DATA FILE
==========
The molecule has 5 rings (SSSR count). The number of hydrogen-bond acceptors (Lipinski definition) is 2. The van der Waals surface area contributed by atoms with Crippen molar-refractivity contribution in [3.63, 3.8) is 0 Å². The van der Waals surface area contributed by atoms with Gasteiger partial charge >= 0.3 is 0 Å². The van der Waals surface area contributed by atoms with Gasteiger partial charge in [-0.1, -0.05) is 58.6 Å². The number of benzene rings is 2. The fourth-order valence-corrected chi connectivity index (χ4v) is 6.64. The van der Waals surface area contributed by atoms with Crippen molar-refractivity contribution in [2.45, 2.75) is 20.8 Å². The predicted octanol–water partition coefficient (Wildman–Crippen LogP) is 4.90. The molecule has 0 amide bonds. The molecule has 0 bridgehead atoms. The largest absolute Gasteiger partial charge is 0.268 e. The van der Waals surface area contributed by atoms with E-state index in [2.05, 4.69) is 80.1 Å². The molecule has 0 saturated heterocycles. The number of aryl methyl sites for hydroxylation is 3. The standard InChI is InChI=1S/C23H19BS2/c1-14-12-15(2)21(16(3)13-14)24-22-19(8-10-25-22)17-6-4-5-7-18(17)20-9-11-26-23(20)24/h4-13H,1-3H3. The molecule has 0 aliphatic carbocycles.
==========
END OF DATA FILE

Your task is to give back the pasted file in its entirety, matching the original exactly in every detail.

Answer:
The molecule has 5 rings (SSSR count). The number of hydrogen-bond acceptors (Lipinski definition) is 2. The van der Waals surface area contributed by atoms with Crippen molar-refractivity contribution in [3.63, 3.8) is 0 Å². The van der Waals surface area contributed by atoms with Gasteiger partial charge >= 0.3 is 0 Å². The van der Waals surface area contributed by atoms with Gasteiger partial charge in [-0.1, -0.05) is 58.6 Å². The number of benzene rings is 2. The fourth-order valence-corrected chi connectivity index (χ4v) is 6.64. The van der Waals surface area contributed by atoms with Crippen molar-refractivity contribution in [2.45, 2.75) is 20.8 Å². The predicted octanol–water partition coefficient (Wildman–Crippen LogP) is 4.90. The molecule has 0 amide bonds. The molecule has 0 bridgehead atoms. The largest absolute Gasteiger partial charge is 0.268 e. The van der Waals surface area contributed by atoms with E-state index in [2.05, 4.69) is 80.1 Å². The molecule has 0 saturated heterocycles. The number of aryl methyl sites for hydroxylation is 3. The standard InChI is InChI=1S/C23H19BS2/c1-14-12-15(2)21(16(3)13-14)24-22-19(8-10-25-22)17-6-4-5-7-18(17)20-9-11-26-23(20)24/h4-13H,1-3H3. The molecule has 0 aliphatic carbocycles.